With the recent release of full-frame mirrorless cameras by Canon, Nikon, Fuji and Panasonic to compete with Sony’s highly-respected A7 and A9 models, the question is:
Is the DSLR dead?
A Bit of History
The big difference between Mirrorless and DSLR’s is obviously the mirror. DSLR’s place a mirror in front of the sensor at a 45 degree angle to reflect the image received from the lens into the optical viewfinder (via a prism). Thus the image the photographer sees in the viewfinder is exactly the same as what the lens sees.
In this arrangement the mirror must be raised to allow the sensor to capture the image when the shutter button is pressed. By the way, the term reflex comes from reflection and refers to this mirror arrangement in front of the sensor.
This was superior to non-reflex cameras (like the rangefinder) which have a viewfinder to the side of the lens and give a slightly different view than that the one seen ‘through the lens’. This allowed for a wide range of interchangeable lens for the DSLR. In contrast, changing a lens on a non-reflex camera requires you to change both the lens and the viewfinder to accommodate for the different field of view.
Another advantage of this mirror arrangement is that is allows precise autofocusing due to a second optical path through the mirror to special auto-focus sensors. Typically there are two of these sensors which create two views of the focus point in a ‘stereo-like’ fashion. This is often called phase-based autofocus and when it was first rolled out by camera manufactures it greatly improved the autofocus accuracy.
Mirrorless cameras use the sensor to generate the view from the lens. This removes the need for a mirror and creates another type of “through-the-lens” viewing, although onto a screen rather than an optical viewfinder.
Early mirrorless cameras struggled with autofocusing because there was no room for the stereo-like autofocus sensors. Deprived of this phase-detection autofocusing, early mirrorless cameras used contrast for autofocus. The autofocus performance was underwhelming.
A breakthrough occurred when camera manufacturers developed a way to use phase-based autofocus directly from the main sensor. Sony capitalized on this and built the successful A7 series.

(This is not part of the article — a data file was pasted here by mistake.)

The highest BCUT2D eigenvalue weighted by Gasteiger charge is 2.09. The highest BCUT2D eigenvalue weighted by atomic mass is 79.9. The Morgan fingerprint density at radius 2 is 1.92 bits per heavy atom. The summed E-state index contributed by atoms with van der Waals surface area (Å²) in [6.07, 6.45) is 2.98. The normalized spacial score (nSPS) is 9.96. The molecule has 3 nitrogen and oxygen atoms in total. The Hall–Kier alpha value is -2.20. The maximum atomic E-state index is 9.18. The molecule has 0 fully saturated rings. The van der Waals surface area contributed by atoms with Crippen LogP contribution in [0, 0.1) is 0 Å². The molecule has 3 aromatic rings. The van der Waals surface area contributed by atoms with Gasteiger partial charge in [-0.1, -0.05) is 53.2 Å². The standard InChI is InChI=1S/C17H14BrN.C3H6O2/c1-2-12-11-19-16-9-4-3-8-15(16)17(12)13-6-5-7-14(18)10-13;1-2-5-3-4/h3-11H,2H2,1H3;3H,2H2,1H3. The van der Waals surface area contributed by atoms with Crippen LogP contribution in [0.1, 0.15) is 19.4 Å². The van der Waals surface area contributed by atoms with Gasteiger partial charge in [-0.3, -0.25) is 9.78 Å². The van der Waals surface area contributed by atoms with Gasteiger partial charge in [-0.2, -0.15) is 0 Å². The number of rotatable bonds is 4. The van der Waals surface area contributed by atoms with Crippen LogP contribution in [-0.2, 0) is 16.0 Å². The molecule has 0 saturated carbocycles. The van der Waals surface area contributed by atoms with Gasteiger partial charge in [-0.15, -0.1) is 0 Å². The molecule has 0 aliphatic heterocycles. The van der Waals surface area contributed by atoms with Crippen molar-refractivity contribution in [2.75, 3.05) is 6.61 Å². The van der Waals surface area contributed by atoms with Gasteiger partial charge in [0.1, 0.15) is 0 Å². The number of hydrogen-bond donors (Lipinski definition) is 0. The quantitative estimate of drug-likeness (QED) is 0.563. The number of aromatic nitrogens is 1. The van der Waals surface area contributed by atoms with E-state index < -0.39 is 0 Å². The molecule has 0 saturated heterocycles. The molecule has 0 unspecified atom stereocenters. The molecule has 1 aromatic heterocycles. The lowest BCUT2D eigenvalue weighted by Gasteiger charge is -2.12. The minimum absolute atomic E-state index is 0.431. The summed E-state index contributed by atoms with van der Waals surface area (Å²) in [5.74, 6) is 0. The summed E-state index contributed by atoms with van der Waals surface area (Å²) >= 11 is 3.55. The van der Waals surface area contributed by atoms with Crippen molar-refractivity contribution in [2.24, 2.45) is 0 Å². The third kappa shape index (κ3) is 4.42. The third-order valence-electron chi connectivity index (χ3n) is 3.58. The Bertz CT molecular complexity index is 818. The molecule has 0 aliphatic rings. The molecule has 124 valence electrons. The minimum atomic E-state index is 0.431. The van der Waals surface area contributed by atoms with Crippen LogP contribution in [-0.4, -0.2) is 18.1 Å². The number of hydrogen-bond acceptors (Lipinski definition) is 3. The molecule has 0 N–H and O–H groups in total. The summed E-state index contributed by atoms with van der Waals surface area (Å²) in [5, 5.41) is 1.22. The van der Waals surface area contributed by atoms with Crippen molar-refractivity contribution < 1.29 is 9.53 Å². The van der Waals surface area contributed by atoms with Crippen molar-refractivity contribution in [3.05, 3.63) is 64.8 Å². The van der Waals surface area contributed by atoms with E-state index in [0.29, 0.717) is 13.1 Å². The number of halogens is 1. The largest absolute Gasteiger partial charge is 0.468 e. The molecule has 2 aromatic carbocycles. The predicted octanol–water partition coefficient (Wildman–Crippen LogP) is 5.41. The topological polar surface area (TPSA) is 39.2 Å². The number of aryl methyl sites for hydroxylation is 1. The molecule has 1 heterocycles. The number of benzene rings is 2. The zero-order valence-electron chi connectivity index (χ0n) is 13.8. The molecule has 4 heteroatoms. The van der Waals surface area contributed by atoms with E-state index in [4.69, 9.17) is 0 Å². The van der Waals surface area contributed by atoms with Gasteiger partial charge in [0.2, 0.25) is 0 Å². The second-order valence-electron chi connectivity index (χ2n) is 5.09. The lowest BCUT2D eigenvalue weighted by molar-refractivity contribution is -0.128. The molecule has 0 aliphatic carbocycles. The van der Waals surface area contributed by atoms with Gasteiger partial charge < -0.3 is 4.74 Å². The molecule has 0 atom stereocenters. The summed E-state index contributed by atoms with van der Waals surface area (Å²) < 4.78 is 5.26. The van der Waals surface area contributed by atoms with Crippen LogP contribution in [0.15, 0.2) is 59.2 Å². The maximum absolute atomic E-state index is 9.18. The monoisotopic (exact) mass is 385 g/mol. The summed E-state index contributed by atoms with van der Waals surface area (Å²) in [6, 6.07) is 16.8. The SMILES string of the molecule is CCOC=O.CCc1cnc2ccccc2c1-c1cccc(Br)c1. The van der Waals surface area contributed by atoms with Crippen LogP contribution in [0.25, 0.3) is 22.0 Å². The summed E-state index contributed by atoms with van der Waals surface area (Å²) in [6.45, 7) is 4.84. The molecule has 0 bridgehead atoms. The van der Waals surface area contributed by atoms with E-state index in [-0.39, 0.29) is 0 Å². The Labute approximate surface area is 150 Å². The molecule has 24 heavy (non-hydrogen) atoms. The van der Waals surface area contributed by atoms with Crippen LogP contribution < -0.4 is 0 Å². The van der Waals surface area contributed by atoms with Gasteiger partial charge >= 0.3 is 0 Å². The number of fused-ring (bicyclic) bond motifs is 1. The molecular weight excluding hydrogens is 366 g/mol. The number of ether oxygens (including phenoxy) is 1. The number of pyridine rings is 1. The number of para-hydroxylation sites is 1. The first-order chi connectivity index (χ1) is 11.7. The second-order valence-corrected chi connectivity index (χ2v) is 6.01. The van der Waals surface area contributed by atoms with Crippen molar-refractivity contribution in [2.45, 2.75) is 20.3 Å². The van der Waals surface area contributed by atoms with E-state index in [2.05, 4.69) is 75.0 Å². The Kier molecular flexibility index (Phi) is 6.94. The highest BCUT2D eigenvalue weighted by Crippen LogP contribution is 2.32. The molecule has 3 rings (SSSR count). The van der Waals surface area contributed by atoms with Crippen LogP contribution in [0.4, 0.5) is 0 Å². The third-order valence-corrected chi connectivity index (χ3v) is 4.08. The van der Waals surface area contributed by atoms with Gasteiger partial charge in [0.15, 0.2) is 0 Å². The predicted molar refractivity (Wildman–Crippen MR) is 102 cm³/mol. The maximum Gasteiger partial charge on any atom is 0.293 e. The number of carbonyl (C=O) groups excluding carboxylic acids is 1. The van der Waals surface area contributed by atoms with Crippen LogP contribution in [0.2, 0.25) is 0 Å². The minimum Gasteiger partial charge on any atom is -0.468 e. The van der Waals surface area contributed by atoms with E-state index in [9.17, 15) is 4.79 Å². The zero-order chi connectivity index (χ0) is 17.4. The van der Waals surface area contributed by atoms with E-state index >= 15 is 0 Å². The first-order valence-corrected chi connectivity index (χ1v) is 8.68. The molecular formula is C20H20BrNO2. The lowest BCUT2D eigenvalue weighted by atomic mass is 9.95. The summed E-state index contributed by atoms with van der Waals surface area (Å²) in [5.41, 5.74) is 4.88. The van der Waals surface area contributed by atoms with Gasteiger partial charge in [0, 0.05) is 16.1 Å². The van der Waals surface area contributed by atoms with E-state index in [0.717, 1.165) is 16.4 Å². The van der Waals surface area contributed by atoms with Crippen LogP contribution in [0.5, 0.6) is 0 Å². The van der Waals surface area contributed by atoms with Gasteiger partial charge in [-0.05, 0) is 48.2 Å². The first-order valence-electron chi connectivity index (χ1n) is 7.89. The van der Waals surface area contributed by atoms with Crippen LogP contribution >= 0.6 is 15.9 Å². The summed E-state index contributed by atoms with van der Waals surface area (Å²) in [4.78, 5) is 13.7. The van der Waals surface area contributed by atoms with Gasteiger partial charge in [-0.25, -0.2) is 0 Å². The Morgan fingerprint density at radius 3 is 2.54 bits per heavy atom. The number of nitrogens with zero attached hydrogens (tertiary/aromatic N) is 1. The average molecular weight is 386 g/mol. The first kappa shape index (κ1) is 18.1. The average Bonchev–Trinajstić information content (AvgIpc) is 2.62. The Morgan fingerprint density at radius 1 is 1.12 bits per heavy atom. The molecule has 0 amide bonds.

Sony’s mirrorless A7 and the newer A9 series is a serious challenge to the DSLR dominance. Canon, Nikon, Fuji and Panasonic have also recently released full-frame mirrorless cameras.
This has photographers asking is the DSLR is doomed?
Personally my opinion is no, at least not yet. After all, Nikon still sells the F6 a film SLR. But in the long run, I do believe the DSLR will be a minor player.
The Advantage of Mirrorless
If you cut through the marketing hype, the Mirrorless platform can offer three advantages to DSLR’s.
1) Faster lens. Mirrorless camera lens are free from the constraints of the mirror in DSLR which prevents the lens elements to be placed near the sensor. This allows lens to achieve larger (faster) apertures than are possible with a DSLR. Canon has a 28-70mm mirrorless camera lens at f/2. The largest aperture you can have on a 24-70 for DSLR is f/2.8.
2) Video is where it’s at. With phase detection autofocus, mirrorless have solved the auto-focus problems of plaguing early mirrorless cameras video capture. The DSLR loses all its advantages because the mirror needs to stay up during capture of video.
3) Fewer moving parts will (hopefully) improve life and lower cost of mirrorless cameras. The mirror adds more moving parts, complexity and weight to DSLRs. As mirrorless becomes the new norm for cameras, prices should come down because of the systems are smaller, simpler, easier to manufacture, and likely more durable.
You’ll notice I didn’t list weight as one of the advantages. While it is true the camera body of a mirrorless camera is less than its comparable DSLR, that weight advantage is reduced when you add a lens. I compared mirrorless cameras from Sony, Nikon and Canon with their DSLR counterparts paired with their native 24-70 mm lens. I was surprised to see that while mirrorless cameras save weight, in some cases the DSLR with lens combo was shorter when compared to the mirrorless model.
Besides, ergonomics are much more important than just weight and size. How does that camera feel in your hands? One complaint I’ve heard from early adopters of the mirrorless camera are that the lens need a tripod collar, and often lack them. It is feared that the larger lens put a strain on the flange of the mirrorless body because there is no way to mount the camera onto a tripod except by the camera body. Wasn't it Ansel Adams who answered the question "Which camera do you take out in the field?" with "The heaviest one I can carry."
In the end, DSLRs still have, in my opinion, a more pleasant viewfinder. But I have to admit, electronic viewfinders are getting better and are needed for video anyway. DSLRs still have slightly better autofocus but the gap is closing. That advantage disappears with video.
I suspect in ten years mirrorless will dominate the camera landscape, reducing the DSLR to a small but important share of camera sales.
I recently joined my friend Tony Avila in a podcast over at Aperture Priority to discuss this topic in a bit more depth. You can hear it here.
So, as Tony likes to say, open up that Aperture and let a little light in. And long live film!
About the author: JS Engelbrecht began his photography career in a High School dark room for the school's Year Book. Later he entered the fashion industry and product photography before turning his attention to Nature. "I moved from shooting pictures of beautiful jewelry to shooting pictures of natural beauty."
Now JS Engelbrecht enjoys capturing beautiful scenes during his travels. He is also a gifted teacher and guide for local photographers. Click here to see his fine art gallery.